Almost 400 members of Arafat's Fatah quit
Nearly 400 members of Yasser Arafat's ruling Fatah Party resigned Saturday to protest what they call corruption and bad leadership within the group.
The mass resignation is the latest example of long-standing friction between the younger members of the Palestinians' main political force and the old guard who accompanied Arafat back to the West Bank and Gaza Strip from exile in the early 1990s. The 400 ex-Fatah members were from the party's lower ranks, and none were prominent officials in the movement.
The former members, in a letter to Arafat and other movement leaders, said they were angry over corruption, mismanagement and a lack of direction in how the party handles the Israeli conflict.
At the fore of the dispute are elections for the party's governing bodies and charges that leaders have ignored calls to hold a vote for fear of losing power. Party procedure calls for elections every five years, but none has taken place since 1989.
While there are hundreds of thousands of Fatah members, the resignation of almost 400 needs to be taken seriously, said Hatem Abdul Khader, a prominent young Fatah lawmaker.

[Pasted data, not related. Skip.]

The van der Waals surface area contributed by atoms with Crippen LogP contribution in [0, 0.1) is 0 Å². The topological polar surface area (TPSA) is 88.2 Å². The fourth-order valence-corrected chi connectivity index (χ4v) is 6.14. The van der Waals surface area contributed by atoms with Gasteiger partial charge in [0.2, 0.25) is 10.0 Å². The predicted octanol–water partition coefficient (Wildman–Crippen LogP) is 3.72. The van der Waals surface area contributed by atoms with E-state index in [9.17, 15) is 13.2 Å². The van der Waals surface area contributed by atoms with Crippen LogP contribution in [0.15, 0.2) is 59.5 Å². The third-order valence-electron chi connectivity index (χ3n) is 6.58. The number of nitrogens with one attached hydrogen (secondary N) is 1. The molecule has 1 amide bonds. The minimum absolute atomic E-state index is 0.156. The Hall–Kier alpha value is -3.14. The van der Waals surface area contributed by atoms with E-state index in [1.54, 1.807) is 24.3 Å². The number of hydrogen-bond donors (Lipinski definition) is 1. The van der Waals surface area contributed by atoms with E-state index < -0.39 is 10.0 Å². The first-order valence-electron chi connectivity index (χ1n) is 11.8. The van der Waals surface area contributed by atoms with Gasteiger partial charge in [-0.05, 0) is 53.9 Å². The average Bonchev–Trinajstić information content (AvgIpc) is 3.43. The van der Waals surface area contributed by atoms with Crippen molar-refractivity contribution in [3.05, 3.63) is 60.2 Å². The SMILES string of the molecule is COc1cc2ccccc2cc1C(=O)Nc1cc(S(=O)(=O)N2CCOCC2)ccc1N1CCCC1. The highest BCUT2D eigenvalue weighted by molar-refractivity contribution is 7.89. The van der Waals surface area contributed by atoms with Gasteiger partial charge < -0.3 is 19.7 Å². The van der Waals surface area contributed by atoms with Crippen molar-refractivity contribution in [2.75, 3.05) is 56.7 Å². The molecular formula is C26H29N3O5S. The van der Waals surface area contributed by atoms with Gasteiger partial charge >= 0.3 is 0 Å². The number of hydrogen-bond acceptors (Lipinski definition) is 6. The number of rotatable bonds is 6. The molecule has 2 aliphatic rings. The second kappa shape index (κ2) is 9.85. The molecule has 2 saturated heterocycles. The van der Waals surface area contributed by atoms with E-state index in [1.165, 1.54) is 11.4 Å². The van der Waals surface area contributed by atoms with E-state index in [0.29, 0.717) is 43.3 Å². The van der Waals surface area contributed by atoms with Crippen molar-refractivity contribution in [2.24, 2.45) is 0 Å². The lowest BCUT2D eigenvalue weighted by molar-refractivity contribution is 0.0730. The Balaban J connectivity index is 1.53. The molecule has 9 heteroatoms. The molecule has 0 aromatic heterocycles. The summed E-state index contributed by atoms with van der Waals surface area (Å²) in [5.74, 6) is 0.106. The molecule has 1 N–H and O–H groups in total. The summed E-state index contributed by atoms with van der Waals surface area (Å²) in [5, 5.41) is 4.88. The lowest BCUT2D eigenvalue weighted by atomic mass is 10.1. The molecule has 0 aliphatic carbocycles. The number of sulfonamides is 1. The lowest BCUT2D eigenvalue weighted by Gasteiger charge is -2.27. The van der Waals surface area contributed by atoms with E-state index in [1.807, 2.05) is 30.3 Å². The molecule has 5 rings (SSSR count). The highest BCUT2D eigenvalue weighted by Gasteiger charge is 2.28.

"Most of the signatories are unknown, but this document should indicate to the leadership about how much we need reform," he said.
Fatah's current leaders have repeatedly put off holding elections. Fatah's young activists say veteran leaders are merely afraid of losing their privileged positions.
"Fatah, as it stands today, is leading us toward tribalism, internal conflict and a bottomless pit," the statement said.
Fatah Cabinet minister Qadoura Fares downplayed the resignations. "The issues that were brought up in the statement are not new," he said.
But Abdul Khader, the young lawmaker, said the petition — which some view as a direct challenge to Arafat — forces Fatah to take the accusations seriously.
"The whispers for reform have become a shout," he said. "Fatah cannot ignore this anymore."